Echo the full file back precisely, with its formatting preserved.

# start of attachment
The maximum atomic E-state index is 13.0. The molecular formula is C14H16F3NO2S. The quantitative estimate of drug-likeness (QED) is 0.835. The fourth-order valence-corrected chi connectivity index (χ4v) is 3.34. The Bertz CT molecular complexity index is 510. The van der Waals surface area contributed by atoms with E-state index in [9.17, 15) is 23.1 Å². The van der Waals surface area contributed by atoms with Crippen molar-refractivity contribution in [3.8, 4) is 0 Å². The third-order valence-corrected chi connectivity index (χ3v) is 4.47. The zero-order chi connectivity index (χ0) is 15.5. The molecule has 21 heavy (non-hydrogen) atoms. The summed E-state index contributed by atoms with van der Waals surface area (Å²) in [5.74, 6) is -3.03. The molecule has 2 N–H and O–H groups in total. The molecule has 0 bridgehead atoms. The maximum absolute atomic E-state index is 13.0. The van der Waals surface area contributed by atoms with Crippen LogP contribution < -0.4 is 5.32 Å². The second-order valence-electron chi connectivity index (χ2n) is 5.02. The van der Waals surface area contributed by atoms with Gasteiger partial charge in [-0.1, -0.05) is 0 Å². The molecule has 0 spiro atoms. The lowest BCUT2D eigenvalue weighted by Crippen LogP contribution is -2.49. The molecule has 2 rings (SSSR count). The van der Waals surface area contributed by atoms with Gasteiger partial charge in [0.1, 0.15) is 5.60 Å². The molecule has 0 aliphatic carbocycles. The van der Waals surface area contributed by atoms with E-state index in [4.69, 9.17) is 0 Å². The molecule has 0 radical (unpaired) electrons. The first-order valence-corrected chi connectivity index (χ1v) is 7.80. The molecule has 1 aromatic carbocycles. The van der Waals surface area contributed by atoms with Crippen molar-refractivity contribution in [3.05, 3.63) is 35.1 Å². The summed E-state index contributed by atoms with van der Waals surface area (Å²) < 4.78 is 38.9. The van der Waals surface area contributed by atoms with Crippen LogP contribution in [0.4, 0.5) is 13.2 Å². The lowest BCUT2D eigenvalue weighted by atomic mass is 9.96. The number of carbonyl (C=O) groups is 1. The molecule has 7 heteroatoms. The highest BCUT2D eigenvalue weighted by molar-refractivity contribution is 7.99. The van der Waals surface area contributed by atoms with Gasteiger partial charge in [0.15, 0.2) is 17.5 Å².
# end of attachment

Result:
The maximum atomic E-state index is 13.0. The molecular formula is C14H16F3NO2S. The quantitative estimate of drug-likeness (QED) is 0.835. The fourth-order valence-corrected chi connectivity index (χ4v) is 3.34. The Bertz CT molecular complexity index is 510. The van der Waals surface area contributed by atoms with E-state index in [9.17, 15) is 23.1 Å². The van der Waals surface area contributed by atoms with Crippen molar-refractivity contribution in [3.8, 4) is 0 Å². The third-order valence-corrected chi connectivity index (χ3v) is 4.47. The zero-order chi connectivity index (χ0) is 15.5. The molecule has 21 heavy (non-hydrogen) atoms. The summed E-state index contributed by atoms with van der Waals surface area (Å²) in [5.74, 6) is -3.03. The molecule has 2 N–H and O–H groups in total. The molecule has 0 bridgehead atoms. The maximum absolute atomic E-state index is 13.0. The van der Waals surface area contributed by atoms with Crippen LogP contribution < -0.4 is 5.32 Å². The second-order valence-electron chi connectivity index (χ2n) is 5.02. The van der Waals surface area contributed by atoms with Gasteiger partial charge in [-0.1, -0.05) is 0 Å². The molecule has 0 spiro atoms. The lowest BCUT2D eigenvalue weighted by Crippen LogP contribution is -2.49. The molecule has 2 rings (SSSR count). The van der Waals surface area contributed by atoms with Gasteiger partial charge in [0.1, 0.15) is 5.60 Å². The molecule has 0 aliphatic carbocycles. The van der Waals surface area contributed by atoms with E-state index in [4.69, 9.17) is 0 Å². The molecule has 0 radical (unpaired) electrons. The first-order valence-corrected chi connectivity index (χ1v) is 7.80. The molecule has 1 aromatic carbocycles. The van der Waals surface area contributed by atoms with Crippen molar-refractivity contribution in [3.05, 3.63) is 35.1 Å². The summed E-state index contributed by atoms with van der Waals surface area (Å²) < 4.78 is 38.9. The van der Waals surface area contributed by atoms with Crippen LogP contribution in [0.4, 0.5) is 13.2 Å². The lowest BCUT2D eigenvalue weighted by atomic mass is 9.96. The number of carbonyl (C=O) groups is 1. The molecule has 7 heteroatoms. The highest BCUT2D eigenvalue weighted by molar-refractivity contribution is 7.99. The van der Waals surface area contributed by atoms with Gasteiger partial charge in [0.15, 0.2) is 17.5 Å².